The victory gathering-with a majority of Haitians-enjoyed all the ceremonials, but eventually the crowd started bristling a bit in anticipation for other celebratory activities like dancing.
The bubbly came out; Haitian food including the tradition rice dish, djon-djon, was served and the packed room of celebrants danced unto the wee hours to a variety of DJ rhythms. The American, Jamaican and Haitian flag were displayed.
The following day, Eugene walked the streets of Flatbush shaking hands and thanking his new constituency. On an interview on NY1 he said, “We are a Haitian.” then he corrected himself, “We are an emigrant community. Those with green cards, I will encourage to become citizens. Those who are citizens, I will encourage to register to vote.”
It’s now up to the attorney general.
This special election temporarily fills the city council seat until the next general election. On September 11, a Democratic primary for this seat will take place followed by the November General Election. Clarke’s council seat will then be filled for the two years remaining on her term.
The number of New Yorkers of Haitian descent in the metro area could be as high as 200,000. In the recent election that sent Jamaican-descent Yvette Clarke to Congress, many Haitians donated money and worked very hard on her campaign. It was said sometimes you only heard Creole spoken at her headquarters.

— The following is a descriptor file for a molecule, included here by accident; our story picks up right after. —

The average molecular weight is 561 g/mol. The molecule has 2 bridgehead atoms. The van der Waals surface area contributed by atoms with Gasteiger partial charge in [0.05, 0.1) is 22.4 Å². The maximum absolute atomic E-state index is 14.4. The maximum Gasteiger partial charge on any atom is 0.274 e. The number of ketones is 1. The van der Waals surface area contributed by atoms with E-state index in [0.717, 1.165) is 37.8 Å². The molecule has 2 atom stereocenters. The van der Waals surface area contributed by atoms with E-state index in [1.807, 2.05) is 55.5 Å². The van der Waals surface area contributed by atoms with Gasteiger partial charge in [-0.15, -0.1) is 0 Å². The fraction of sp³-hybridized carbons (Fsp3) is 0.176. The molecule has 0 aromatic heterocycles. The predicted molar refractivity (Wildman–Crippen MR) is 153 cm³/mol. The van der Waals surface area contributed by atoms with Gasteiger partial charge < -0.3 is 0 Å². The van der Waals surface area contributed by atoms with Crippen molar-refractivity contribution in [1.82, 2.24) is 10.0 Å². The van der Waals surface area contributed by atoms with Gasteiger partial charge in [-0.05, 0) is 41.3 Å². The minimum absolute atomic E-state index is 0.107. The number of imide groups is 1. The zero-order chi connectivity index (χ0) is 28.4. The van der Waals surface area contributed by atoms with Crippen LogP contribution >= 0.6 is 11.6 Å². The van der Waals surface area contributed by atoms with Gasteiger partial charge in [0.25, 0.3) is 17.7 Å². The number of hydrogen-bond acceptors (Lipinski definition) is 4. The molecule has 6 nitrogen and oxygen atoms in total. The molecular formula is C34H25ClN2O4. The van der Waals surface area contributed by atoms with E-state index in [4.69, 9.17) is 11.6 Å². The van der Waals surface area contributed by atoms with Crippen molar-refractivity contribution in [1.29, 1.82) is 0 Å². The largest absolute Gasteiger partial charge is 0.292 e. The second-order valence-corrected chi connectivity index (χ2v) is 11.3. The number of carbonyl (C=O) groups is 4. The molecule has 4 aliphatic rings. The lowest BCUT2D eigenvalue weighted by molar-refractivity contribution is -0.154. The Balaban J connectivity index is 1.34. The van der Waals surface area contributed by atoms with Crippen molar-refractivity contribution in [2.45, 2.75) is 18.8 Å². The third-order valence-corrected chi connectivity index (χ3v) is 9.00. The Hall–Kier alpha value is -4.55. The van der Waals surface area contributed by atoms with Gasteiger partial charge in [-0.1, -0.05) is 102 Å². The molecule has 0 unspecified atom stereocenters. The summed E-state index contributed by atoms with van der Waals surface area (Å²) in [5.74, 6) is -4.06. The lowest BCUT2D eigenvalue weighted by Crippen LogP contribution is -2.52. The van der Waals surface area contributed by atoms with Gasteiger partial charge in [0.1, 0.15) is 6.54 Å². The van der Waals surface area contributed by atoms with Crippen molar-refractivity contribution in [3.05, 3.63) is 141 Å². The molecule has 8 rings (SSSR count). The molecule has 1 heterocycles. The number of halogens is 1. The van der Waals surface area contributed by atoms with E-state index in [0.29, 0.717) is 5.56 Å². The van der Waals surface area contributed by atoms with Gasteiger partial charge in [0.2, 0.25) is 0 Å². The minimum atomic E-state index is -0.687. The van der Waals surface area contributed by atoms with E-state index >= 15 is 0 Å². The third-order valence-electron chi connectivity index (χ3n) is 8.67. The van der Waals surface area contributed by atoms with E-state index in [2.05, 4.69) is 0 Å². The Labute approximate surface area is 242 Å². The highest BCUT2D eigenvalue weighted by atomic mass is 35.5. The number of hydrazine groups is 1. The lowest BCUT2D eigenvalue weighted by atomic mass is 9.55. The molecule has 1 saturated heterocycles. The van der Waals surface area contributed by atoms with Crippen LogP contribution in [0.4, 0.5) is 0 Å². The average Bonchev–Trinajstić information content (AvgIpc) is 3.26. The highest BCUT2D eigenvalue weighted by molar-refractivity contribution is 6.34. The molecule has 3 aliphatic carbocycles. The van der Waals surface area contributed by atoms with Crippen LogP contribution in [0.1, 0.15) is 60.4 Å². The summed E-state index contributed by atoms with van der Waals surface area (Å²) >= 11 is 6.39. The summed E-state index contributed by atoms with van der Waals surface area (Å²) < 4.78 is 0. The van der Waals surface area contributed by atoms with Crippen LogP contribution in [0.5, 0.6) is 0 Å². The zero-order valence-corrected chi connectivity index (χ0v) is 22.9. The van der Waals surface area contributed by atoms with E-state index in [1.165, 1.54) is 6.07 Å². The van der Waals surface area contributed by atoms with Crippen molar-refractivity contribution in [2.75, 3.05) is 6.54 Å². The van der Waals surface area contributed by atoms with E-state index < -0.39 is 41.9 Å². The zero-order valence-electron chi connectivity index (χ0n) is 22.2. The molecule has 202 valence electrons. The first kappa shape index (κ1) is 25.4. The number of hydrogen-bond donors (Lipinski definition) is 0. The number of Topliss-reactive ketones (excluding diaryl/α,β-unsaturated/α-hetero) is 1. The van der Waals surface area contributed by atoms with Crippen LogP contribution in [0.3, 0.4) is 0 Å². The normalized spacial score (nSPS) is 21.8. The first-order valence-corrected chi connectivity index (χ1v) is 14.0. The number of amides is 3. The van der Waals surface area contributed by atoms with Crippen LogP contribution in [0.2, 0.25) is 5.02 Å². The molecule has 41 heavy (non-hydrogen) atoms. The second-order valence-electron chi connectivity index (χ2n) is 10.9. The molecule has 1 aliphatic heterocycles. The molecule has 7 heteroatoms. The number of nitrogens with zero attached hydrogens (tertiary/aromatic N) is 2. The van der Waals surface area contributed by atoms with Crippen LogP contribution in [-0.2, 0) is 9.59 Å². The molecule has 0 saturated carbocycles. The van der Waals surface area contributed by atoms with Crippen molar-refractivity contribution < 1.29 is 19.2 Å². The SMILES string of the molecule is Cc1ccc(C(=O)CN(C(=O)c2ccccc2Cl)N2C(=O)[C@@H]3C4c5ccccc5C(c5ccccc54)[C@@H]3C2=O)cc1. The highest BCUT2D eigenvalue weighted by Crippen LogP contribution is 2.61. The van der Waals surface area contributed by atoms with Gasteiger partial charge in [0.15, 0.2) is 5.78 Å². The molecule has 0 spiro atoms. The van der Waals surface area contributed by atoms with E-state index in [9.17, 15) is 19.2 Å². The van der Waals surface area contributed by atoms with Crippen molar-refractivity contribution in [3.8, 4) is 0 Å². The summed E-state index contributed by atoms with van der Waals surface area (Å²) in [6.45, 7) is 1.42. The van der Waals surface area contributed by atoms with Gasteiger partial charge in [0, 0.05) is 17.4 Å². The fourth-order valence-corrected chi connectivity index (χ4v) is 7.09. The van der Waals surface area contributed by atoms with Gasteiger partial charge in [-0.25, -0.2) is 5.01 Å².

The 40th City Council District has about an equal number of potential Jamaican and Haitian voters, 8-10,000. There are 5,000 unregistered Haitian voters in the district. This is untapped electoral territory.
This district is within the 11th Congressional District. Democratic winner for Congress Yvette Clarke did not receive a majority (she garnered 31.2% of the vote) in the primary election.
One political observer noted, “If supporting a Haitian was tactical, it was a smart thing to do.” By joining Haitians with their Jamaican base, the Clarke’s are solidifying their support in the community. Creating a voting block of Haitians and Jamaicans would go unmatched. Congressional elections take place every two years.
The 11th Congressional District was designed to empower its minority residents; its most famous officeholder was Shirley Chisholm, the first black woman member of Congress, succeeded by progressive Major Owens.